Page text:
Metaforer vi leder efter

Union Jack
Dannebrog

Metaforer vi leder efter

Show full item record

Title: Metaforer vi leder efter
Et felteksperiment om agency i primær sundhedstjeneste
Author: Bovin, Jakob
Abstract: Aim and scope: The production of welfare has transformed itself from the production of service to a production of participatory possibilities. This transformation produces new forms of organisational tension and paradox that may surface in several shapes. In the present thesis, tension and paradox are addressed as and through narratives. According to cognitive linguistics, we live largely by metaphors and the metaphor is consider-ed especially potent in the construction, preservation and reconstruction of narratives. The aim and scope of the present thesis is therefore to explore the potential of deliberate metaphoric leadership as a means for developing agency in the present day tension and paradox of public management. The thesis is further narrowed down to the empirical field of primary health care with the strategic manager as observation point. Three strategic managers of primary health care have been involved as both study objects and co-researchers in designing, conducting and documenting experiments with metaphoric intervention during a period of one month. The theoretical focal point has been Klaus Majgaard’s division of management into simple, reflected and transformative management combined with a scope of theoretical frames of reference for understanding the effects, the embeddedness, the life and the narrative potential of metaphor. The main research question is: How can deliberate metaphorics catalyse a development of agency in primary health care? The main findings are: Three Danish strategic health care managers have conducted each a metapho-ric intervention. One re-frames a management dialogue on coordination, in order to achieve a higher level of functional efficiency, in a context that was otherwise bureaucratically paralysed. Another re-frames rehabilitation to enhance a sense of professional coherence over simple linear efficiency. The third re-frames welfare technology with intentions of establishing both a positive attitude and an orientation towards cross-organisational collaboration. All three metaphoric interventions entail elements of both simple-, reflected and transformative rationality. A metaphor is an instrument of representation. In the perspective of three strategic managers, metaphors can produce visibility, overcome organisational distance and establish remote control. It does so by means of simplification, displacement and fixation of complexities. The original tension or paradox is thus not dispersed but transformed into new tension or paradox. In the case of the managers involved, this has been a productive process in itself, but the process of strategic re-configuration is not brought to an end. Metaphors are easily communicated when they tap in to existing metaphorically structured schemata. In the three experiments providing the empirical foundation of the thesis this seems to have the advantage of efficiency in communicating complexity in a simple way. Thus it seems that metaphors that are highly ‘metaphorically true’, prior to an intervention, is a suitable means of simple management. But this kind of communication is efficient at the expense of entangling the communication in the very same foundations of the pre-established schemata that one would sometimes like to renew. A metaphor has a life circle. If a new metaphor is well chosen, the experiments suggest that it can be brought to life by a creative and/or persistent pedagogic effort. It can thereafter live out a re-organising potential in a period of vitality. There are some empirical indications that such an innova-tive metaphor will tend to progress towards becoming a truism and thus in time also progress towards its own death. A dead metaphor is a metaphor that is no longer seen as a metaphor, but instead as a more or less literal expression. The birth and the initial nurturing of a metaphor seems to be an example of reflective leadership and the vitality of a living metaphor an indicator of organisational transformativity. In the present study there are examples of both effective simple management by metaphor, reflective production of self-awareness of managers, and transformative facilitation of practical implementations – all catalysed by metaphoric framing. Metaphors can carry meaning, but to some extent the meaning must also be carried by a broader communicative context. Innovative metaphoric intervention is therefore seen as an element amongst others in a complex process of organisational re-narration. For instance a strong metaphor can help distill a desirable component in an existing narrative of the past from an undesirable component. In such a case the metaphor functions as a catalyst for the establishment of plots by intertwining future, past and present in strategic ways. A new story of the future can be told by metaphoric reframing of the past in a metaphoric effort in the present. In conclusion a metaphor can be seen as a powerful catalytic instrument of agency in primary health care. It can be so (1) in a relevant degree; (2) in ways, that produces both simple-, reflective-, transfor-mative- and integrated agency depending on context and approach; (3) the developed agency addres-ses both spatial and temporal tension and (4) metaphoric intervention can be seen as an always tem-porary and intermediary remedy, -but (therefore) also as a relevant and productive catalytic of agency. One of the outcomes is, that public managers who are aware of the life cycles of metaphors might strengthen the capacity for embracing, designing and potentialising the organisation respon-sibly in the image of futures of the future.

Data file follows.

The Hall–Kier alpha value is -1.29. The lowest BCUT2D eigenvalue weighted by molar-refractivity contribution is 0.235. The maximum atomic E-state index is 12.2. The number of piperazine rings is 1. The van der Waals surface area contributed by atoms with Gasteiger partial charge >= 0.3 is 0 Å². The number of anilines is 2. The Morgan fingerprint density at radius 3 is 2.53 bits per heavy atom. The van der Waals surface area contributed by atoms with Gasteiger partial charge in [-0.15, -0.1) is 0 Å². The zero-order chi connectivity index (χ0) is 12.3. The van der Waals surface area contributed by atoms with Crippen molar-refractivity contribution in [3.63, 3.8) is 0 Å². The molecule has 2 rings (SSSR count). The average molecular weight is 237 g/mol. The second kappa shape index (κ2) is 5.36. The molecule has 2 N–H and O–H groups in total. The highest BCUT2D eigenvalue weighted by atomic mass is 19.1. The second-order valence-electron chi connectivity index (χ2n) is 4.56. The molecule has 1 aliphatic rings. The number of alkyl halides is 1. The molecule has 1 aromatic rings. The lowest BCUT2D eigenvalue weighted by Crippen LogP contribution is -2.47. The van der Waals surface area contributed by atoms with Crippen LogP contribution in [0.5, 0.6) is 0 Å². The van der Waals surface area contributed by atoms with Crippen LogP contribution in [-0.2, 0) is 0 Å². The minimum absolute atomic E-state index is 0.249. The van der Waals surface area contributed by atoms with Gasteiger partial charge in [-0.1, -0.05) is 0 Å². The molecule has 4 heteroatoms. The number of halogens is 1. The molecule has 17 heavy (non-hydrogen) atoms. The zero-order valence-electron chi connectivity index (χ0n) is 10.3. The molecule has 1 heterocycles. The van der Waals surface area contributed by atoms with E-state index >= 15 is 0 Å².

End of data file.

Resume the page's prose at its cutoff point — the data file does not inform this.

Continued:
URI: http://hdl.handle.net/10417/5881
Date: 2016-06-17
Pages: 105 s.
Files Size Format View
Jakob_Bovin.pdf 3.297Mb PDF View/Open

The following license files are associated with this item:

This item appears in the following Collection(s)

Show full item record